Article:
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Patient to have bowel polyps removed live in TV advert for cancer charity

British charity Cancer Research U.K. will show a live colonoscopy in a TV ad break Wednesday, to highlight the importance of research to treatments.

Patient Philip McSparron will undergo the procedure to remove two bowel polyps, small growths on the inner lining of the colon or rectum, most of which are not usually cancerous. McSparron said he goes to screenings after his brother's bowel cancer was caught in 2010.

"By allowing my colonoscopy to be shown live, I hope to show that it's a simple procedure, not something to be frightened of. Hopefully people will be interested in seeing the live footage and it will encourage them to be more willing to talk about cancer and think about taking up regular screening when offered," he said in an online statement.

During the procedure, a camera connected to a tube called a colonscope will show live footage of the polyps being removed, and is part of Cancer Research UK's "Right Now" campaign, showing real-life stories of patients, carers and staff.


Cancer Research U.K. executive director of fundraising and marketing Ed Aspel said that he hoped the ad would show the impact of research on treatments.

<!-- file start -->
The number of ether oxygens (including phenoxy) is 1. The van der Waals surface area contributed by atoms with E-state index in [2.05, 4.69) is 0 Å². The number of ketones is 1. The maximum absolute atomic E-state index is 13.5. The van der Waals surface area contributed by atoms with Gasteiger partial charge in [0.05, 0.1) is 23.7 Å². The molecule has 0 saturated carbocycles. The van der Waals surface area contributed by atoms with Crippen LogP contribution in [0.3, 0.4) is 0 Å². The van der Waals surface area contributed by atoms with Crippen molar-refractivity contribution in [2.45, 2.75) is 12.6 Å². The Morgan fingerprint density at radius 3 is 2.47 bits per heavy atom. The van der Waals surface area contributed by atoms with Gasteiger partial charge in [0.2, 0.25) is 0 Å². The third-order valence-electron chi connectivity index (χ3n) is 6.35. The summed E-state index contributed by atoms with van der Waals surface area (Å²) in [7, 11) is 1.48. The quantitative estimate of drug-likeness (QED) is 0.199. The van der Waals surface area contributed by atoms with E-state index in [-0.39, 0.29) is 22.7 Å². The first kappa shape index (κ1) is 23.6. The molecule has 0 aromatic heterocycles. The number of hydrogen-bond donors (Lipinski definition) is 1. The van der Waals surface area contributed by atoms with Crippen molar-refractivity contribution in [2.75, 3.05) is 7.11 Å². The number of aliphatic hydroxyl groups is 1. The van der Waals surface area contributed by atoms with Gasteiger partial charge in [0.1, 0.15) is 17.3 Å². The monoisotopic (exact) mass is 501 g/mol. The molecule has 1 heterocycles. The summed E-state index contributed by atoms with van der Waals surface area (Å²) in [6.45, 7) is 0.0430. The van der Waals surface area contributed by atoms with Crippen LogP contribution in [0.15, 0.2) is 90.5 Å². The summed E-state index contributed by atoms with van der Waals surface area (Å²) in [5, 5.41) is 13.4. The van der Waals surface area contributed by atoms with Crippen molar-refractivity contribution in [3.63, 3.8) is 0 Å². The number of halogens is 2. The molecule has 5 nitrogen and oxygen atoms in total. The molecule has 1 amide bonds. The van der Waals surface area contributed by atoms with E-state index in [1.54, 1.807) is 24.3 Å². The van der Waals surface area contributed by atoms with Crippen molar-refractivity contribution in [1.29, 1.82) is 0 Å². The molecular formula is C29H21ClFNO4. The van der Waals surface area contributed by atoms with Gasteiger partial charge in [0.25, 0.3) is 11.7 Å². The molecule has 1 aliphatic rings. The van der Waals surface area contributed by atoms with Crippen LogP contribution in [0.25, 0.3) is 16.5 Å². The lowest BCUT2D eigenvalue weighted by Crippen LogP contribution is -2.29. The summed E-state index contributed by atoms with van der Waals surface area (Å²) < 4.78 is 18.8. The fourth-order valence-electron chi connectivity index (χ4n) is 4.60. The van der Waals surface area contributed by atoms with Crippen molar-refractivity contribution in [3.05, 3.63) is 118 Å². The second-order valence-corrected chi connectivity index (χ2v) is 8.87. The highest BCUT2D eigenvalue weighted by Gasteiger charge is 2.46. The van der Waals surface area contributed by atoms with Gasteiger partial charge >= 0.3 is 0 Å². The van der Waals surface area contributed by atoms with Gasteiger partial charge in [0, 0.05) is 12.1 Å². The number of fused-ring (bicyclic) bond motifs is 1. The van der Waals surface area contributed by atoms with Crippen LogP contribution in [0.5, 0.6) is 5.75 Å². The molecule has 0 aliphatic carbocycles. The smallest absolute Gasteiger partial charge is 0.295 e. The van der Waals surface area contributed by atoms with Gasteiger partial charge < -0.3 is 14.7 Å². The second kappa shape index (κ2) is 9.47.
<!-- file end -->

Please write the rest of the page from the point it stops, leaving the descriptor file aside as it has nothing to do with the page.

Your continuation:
"Broadcasting Philip's colonoscopy live gives us the opportunity to show one of the many people across the UK who is benefiting from procedures that wouldn't be possible without research. We want viewers to join us to experience the unique insight of seeing live inside the human body, and witness a procedure that can actually prevent cancer from developing," he said.

The 90-second advert will be shown on the U.K.'s Channel 4 at around 3.25pm GMT on January 18, followed by a 60-second version at 9.10pm GMT during drama program "No Offence". The latter has the potential to reach around 1.9 million people, the average overnight audience for the show. It will also be streamed live on Facebook where a specialist nurse will answer questions.

"While most polyps don't develop into cancer, some do, therefore removing them can help prevent bowel cancer developing," Cancer Research U.K. said in an online statement.

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